And because I thought it might be the last thing I ever wrote, I stuffed the first Egg book with everything I’d ever wanted to see in a book: humor, action, romance, family drama, political struggles, and a lot of badly mutilated pirates.
It’s a fun read—while it’s marketed to kids, adults seem to like it as much as (and in some cases, more than) the kids do.
Kevin: How important is promotion in terms of sales after your novel is published and what are you doing in terms of book promotion for The Chronicles of Egg series.
Geoff: Promotion is half your job when you write a book, particularly a kid’s book. I’ve done a fair amount of online promotion (like, say, this interview), and I write occasional humor pieces on my blog (http://geoffrodkey.com ), which is an “if you like this, you’ll like the book, too” kind of thing.
But most of the promotion has involved visiting schools and talking to kids about writing, with the intent of getting them interested in reading the Egg series. I’ve visited about forty schools in the past three months, and based on what I know of other middle grade authors, that seems to be about par for the course. It’s exhausting, but the only reliable way to let the target audience know your books exist is to show up at their school and tell them yourself.
Kevin: Do you have any plans to adapt, The Chronicles of Egg, into a film or television series?
Geoff: Not at the moment. I’d be nice if it happened, but I’m very happy with them as books, so it’s fine if it doesn’t.
Kevin: How do you approach writing a novel that’s different from writing a screenplay?
Geoff: The outlining is a little less rigorous with a novel, for two reasons. First, because you’re not chained as tightly to a three act structure where you need to be hitting moments like an inciting incident, act breaks, etc. at specific points in the story.
And second, because the process of writing a novel is so much slower (and, I think, more subconsciously directed) that you tend to find more of the story as you go along.
But everybody’s different, and so is every project. With the first Egg book, I had a basic idea of the beginning, middle, and end, but I started writing without knowing how I was going to get from point A to point C. For the next two Egg books–because they had to be both stories in themselves and parts of a larger whole–I spent much more time making sure I had a structurally sound outline before I started.
I’ve never tried to write a screenplay without knowing the full three act structure before I started. But that’s because at least 75% of screenwriting is story structure—you’re creating a blueprint for a story rather than the final story itself.
Kevin: A lot of your writing, from your feature work to political comedy to Beavis & Butthead, has comedic elements. Did you have any training in comedy, like workshops or improve classes, or are you just naturally funny?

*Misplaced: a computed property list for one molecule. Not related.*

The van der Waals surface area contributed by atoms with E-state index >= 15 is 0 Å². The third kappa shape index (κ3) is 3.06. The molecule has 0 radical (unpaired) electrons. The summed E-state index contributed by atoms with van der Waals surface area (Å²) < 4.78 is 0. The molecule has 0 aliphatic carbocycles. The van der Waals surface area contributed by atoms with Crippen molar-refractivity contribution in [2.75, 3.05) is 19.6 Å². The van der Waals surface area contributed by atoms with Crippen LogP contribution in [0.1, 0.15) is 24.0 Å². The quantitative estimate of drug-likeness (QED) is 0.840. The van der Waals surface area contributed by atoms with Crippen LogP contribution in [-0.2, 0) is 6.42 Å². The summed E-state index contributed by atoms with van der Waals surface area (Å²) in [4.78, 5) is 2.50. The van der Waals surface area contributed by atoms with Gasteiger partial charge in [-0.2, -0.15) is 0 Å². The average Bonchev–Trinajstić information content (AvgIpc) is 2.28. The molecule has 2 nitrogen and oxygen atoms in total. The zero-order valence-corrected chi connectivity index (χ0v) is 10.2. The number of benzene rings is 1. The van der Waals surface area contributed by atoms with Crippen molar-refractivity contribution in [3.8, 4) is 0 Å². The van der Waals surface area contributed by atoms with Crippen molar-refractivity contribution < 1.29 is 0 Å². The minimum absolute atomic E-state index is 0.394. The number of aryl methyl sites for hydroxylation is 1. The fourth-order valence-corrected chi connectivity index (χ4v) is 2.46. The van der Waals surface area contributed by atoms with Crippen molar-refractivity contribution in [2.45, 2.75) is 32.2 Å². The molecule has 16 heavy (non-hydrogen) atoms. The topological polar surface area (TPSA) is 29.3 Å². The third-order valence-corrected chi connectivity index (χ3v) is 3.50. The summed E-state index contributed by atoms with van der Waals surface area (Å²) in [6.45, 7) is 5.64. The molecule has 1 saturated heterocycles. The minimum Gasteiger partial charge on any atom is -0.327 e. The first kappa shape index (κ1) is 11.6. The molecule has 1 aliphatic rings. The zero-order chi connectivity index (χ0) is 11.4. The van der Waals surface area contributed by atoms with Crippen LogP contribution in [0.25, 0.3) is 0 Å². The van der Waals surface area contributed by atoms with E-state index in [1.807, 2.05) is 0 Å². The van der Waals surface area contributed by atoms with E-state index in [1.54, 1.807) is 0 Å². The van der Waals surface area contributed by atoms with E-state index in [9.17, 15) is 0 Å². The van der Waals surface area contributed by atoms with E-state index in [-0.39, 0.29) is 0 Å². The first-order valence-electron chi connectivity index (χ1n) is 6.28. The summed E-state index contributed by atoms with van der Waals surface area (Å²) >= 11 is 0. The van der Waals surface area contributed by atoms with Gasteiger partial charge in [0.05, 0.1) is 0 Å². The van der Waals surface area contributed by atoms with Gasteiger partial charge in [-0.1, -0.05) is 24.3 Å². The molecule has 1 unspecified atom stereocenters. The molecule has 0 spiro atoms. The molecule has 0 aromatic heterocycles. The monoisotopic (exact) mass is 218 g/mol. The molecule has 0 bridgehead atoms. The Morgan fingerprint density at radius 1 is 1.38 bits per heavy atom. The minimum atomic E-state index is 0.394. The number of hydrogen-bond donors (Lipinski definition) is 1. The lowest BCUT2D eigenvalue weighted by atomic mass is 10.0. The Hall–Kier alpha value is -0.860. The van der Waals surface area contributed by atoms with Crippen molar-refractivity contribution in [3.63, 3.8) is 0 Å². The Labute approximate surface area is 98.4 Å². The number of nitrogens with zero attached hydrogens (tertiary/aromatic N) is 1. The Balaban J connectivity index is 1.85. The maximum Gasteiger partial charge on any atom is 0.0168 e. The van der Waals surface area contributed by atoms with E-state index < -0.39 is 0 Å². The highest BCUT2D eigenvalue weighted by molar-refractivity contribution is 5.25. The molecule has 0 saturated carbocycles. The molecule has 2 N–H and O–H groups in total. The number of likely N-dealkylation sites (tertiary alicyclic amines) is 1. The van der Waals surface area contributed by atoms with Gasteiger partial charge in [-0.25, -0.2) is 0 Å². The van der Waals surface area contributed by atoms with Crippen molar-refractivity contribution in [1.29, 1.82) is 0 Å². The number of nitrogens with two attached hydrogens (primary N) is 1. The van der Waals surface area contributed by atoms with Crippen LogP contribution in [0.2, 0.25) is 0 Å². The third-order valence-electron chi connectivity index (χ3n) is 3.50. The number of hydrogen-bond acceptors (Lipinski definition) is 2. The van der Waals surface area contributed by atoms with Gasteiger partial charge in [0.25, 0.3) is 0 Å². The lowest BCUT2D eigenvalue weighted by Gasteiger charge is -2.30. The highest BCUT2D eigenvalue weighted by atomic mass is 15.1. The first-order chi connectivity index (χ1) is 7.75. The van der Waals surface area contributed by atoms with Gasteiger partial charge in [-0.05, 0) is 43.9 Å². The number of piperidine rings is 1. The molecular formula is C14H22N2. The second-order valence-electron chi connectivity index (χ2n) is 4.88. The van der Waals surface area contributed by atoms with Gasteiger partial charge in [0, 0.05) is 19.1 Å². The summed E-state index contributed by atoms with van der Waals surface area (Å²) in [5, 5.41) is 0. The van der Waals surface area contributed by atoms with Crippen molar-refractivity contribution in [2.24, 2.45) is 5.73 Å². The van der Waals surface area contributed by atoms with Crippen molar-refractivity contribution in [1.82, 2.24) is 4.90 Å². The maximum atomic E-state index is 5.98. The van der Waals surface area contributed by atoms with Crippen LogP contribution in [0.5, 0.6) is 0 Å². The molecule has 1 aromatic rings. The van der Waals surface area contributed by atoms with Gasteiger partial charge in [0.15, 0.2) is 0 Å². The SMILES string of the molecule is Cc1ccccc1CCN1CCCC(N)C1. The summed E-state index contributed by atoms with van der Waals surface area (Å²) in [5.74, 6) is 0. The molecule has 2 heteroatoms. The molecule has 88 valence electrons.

Geoff: I’ve never had any formal training, and I’ve never been a performer, but I’ve always been a comedy writer. Like I said at the top, the first things I ever wrote were humor pieces for my high school newspaper, and I never really wanted to do anything else with my life after that.
But the training was all in the doing. Over time, you start to figure out what works and what doesn’t. Although every audience and every medium is different—what’s funny in a blog post isn’t always what’s funny in movie, what’s funny in a movie won’t necessarily work in a novel, and what works for 10-year-olds probably won’t work for 30-year-olds.
Kevin: Lastly, what kind of advice would you give to aspiring screenwriters or is there anything else you’d like to share?
Geoff: Creatively speaking, you should write the kind of stories you want to see as an audience member. All the best work comes from trying to please yourself first. (The down side to this is that if other people don’t share your taste, it might be tough to get paid.)
Professionally speaking, if you want to be a screenwriter in 2014, you should focus on TV. The market for original screenplays in film–at least at this point in time–has shrunk so dramatically that even the most successful screenwriters I know are spending at least part of their time working in TV. There just aren’t many jobs in film anymore, because the business models that used to sustain the market stopped working.
This might change in the future. But in the short term, most of the opportunities are in TV.
Kevin: Favorite type of Egg: Deviled or Benedict?
Geoff: Benedict. Who would choose deviled over that?
Kevin: Worst kind of pirate: Blackbeard, Somali, or digital?
Geoff: Blackbeard. Sadistic, horrifying violence was on a whole other level during the Golden Age of Piracy. As best I understand it, Somali pirates are just trying to make a living. They’re not going to put your skull in a vise and tighten it until your eyeballs pop out for the fun of it, which is the kind of thing pirates like Blackbeard used to do routinely.
Kevin: If Bill Maher and Al Franken were to get into a fist fight, who would win?
Geoff: Not sure about a fist fight, although Al would definitely win a wrestling match. He used to wrestle in high school, he’s very stocky with a low center of gravity, and he stays in pretty good shape. Maher has a much lighter frame. Fifteen years ago, I think he used to go to the gym, but I’m not sure he does anymore. I read in a magazine article that he smokes a lot of weed. Which doesn’t disqualify you from going to the gym, but it does make it less likely.
(Photo by: Julio Alejandro Paredes Ramos )